An advantage of this method is that it allows the spatial dimensions to be chosen by the user. This is useful when the rank is already known. For example if the entries in *F* are derived from distances between cities then the dimension will be no higher than $r=2$. Likewise, if the entries are derived from distances between atoms in a molecule or stars in space, then the maximum dimension is $r=3$.

In general, however, the rank is not known, for example the atoms in a molecule may turn out to be collinear or coplanar. We therefore must consider an algorithm in which we are prepared to revise our estimate of *r*. A simple strategy is to repeat the entire method for different values of *r*. If ${r}^{\ast}$ denotes the correct value of *r* which solves (2.2), then it is observed that the BFGS method converges rapidly if $r\le {r}^{\ast}$, and that it exhibits superlinear convergence. On the other hand if $r>{r}^{\ast}$ then slow convergence is observed. One reason is that there are more variables in the problem. Also redundancy in the parameter space may have an effect. Thus it makes sense to start with a small value of *r*, and increase it by one until the solution is recognized. One way to recognize termination is when ${D}^{(r)}$ agrees sufficiently well with ${D}^{(r+1)}$, where ${D}^{(r)}$ denotes the Euclidean distance matrix obtained by minimizing *ϕ* when ${\mathrm{\Lambda}}_{r}$ in (3.1) has *r* diagonal elements. Numerical experience is reported in [4] for solving various test problems by other methods which will be compared with this method.

An obvious alternative to using the BFGS method is to evaluate the Hessian matrix of second derivatives of $\varphi (X)$ and use Newton’s method. This would likely reduce the number of iterations required. However, there is also the disadvantage of increased complexity, and increased housekeeping at each iteration. Moreover, it is possible that the Hessian has some negative eigenvalues so a modified form of Newton’s method would be required. A simple example serves to illustrate the possibility of a negative eigenvalue. Take $n=2$, $r=1$, and let $F=\left[\begin{array}{cc}0& -1\\ -1& 0\end{array}\right]$, $X=[1]$, and ${\mathrm{\Lambda}}_{r}=[{\lambda}_{1}]$. Then $\varphi =2{(1-{\lambda}_{1}^{2})}^{2}$. This has global minimizers at ${\lambda}_{1}=\pm 1$, a local maximizer at ${\lambda}_{1}=0$, and the Hessian is negative for all ${\lambda}_{1}$ such that $3{\lambda}_{1}^{2}<1$.

This method has entirely different features, some good, some bad, which suggests that a combination of both this method and a projection method [6] might be successful. Projection methods are globally convergent and hence potentially reliable, but the rate of convergence is first order or slower, which can be very inefficient. Quasi-Newton methods are reliable and locally superlinearly convergent, but they require that the correct $rank{r}^{\ast}$ is known. Therefore hybrid methods should be established along the lines of [1], in which the projection algorithm is used sparingly as a way of establishing the correct rank, while the BFGS method is used to provide rapid convergence.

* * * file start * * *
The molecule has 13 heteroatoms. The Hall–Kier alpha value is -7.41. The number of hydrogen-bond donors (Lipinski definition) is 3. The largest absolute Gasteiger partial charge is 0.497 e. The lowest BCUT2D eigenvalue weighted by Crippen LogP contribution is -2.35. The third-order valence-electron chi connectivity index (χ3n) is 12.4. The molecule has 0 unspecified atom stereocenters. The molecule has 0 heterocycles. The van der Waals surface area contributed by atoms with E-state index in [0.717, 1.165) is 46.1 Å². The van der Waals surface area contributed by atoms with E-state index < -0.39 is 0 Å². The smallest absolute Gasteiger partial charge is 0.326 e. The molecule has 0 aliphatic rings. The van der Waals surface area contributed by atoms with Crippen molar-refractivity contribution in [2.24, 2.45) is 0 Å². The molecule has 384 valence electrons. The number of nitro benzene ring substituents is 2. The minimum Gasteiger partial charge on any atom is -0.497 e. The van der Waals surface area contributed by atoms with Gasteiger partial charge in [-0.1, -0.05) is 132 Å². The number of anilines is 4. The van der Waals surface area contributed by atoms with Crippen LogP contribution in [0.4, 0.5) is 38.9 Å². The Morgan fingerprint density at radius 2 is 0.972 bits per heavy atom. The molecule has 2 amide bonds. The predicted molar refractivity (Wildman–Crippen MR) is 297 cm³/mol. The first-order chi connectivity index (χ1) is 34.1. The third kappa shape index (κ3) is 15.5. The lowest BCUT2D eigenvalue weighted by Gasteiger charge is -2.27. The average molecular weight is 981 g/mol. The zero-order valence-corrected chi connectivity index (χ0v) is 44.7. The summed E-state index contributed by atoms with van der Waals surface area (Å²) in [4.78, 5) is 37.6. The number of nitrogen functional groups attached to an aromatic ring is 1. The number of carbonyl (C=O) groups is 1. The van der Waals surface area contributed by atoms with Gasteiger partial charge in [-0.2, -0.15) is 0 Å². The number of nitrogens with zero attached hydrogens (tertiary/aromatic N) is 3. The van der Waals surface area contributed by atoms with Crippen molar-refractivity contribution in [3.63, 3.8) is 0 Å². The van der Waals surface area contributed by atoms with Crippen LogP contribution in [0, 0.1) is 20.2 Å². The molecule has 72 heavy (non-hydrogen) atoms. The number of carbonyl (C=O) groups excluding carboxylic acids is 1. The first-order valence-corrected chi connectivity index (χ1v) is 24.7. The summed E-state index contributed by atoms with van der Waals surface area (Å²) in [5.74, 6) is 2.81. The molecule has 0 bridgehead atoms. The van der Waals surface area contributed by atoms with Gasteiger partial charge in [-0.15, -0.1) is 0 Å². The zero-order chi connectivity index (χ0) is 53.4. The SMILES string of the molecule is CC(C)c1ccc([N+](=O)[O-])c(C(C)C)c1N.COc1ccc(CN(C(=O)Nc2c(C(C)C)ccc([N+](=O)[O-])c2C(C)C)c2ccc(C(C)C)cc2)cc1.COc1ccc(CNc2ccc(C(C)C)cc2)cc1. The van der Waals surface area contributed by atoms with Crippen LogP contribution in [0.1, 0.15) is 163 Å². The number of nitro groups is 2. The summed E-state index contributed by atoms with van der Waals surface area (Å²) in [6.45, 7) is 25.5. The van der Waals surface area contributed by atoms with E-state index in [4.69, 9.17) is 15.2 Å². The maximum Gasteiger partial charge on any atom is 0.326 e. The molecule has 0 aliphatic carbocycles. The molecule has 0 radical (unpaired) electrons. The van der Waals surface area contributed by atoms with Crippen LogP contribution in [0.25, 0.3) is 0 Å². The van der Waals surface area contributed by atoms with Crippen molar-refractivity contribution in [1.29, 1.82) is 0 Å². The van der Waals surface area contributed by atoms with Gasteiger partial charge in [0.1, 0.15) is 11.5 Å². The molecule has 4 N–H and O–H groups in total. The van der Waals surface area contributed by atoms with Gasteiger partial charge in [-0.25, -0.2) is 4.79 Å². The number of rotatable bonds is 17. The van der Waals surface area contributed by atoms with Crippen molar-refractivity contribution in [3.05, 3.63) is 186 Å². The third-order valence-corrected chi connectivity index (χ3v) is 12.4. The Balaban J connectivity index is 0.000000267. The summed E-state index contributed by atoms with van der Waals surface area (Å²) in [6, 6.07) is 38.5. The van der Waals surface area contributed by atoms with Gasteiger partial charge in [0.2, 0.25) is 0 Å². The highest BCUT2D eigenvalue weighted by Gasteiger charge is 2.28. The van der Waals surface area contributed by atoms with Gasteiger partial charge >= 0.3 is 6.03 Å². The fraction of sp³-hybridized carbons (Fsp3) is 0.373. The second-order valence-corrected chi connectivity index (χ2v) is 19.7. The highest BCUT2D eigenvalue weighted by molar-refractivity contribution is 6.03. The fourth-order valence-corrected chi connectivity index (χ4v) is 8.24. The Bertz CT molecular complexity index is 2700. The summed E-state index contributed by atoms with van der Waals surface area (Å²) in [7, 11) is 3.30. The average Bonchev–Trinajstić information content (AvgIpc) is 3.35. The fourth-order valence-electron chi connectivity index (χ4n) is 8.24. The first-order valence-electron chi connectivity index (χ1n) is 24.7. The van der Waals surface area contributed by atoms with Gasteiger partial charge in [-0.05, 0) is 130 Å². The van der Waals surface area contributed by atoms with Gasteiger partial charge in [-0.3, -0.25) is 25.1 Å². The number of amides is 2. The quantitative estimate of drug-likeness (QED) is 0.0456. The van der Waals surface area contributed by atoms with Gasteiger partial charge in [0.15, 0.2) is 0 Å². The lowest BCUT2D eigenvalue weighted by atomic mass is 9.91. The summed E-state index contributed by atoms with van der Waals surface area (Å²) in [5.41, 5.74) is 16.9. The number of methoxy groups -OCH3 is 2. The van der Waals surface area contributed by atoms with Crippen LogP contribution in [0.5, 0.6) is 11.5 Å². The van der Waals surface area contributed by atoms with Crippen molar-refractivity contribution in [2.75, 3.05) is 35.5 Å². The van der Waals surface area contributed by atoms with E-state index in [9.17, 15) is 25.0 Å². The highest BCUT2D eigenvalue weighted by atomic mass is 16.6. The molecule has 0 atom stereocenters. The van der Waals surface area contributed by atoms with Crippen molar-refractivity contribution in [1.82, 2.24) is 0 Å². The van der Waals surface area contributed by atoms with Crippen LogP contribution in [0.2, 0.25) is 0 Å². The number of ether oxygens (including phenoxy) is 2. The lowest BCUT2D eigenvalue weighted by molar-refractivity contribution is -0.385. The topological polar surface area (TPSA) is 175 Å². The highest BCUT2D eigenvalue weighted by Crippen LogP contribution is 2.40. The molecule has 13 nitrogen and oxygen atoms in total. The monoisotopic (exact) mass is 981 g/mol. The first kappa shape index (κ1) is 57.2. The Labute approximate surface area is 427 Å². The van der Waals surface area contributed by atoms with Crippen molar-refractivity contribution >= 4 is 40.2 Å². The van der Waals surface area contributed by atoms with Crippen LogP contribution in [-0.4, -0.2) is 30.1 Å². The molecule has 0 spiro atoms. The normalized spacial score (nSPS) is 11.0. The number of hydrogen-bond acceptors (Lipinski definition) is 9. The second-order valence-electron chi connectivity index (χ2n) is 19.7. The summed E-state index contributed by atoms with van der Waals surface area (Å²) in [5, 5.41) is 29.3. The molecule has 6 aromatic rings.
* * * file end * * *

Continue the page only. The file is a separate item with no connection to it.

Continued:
## 4 Numerical results

*F*with values distributed between 10

^{−3}and 10

^{3}. All calculations were performed with Mathlab 8. Figure 1 compares the line searches and CPU time of the three methods. The termination criterion for both methods is $\parallel {D}^{(k)}-{D}^{(k-1)}\parallel <{10}^{-5}$. All methods converge to essentially the same values.

In Figure 1, the upper figure shows that the number of line searches for our method is slightly lower than the unconstrained method and higher than the hybrid method. However, in the lower figure it is clear that our method is much faster and this because our method has $\frac{r(r+1)}{2}$ less CPU time. A hybrid method uses much less line searches from both methods, however, it consumes much more time than our method because it uses a projection method as a start. This makes our method more efficient and faster.

The housekeeping associated with each line search is $O({n}^{2})$. Also, if care is taken, it is possible to calculate $\varphi (X)$ and $\mathrm{\nabla}\varphi (X)$ in $O({n}^{2})$ operations. The initial value ${r}^{(0)}$ is tabulated, and *r* is increased by one until the solution is found. The total number of line searches is tabulated, and in this figure, it is found that fewer line searches are required as *r* increases. Also the initial value ${r}^{(0)}=6$ is rather arbitrary: a smaller value of ${r}^{(0)}$ would have given an even larger number of line searches.

## Declarations

### Acknowledgements

The author is grateful to King Fahd University of Petroleum & Minerals for providing excellent research facilities.

## Authors’ Affiliations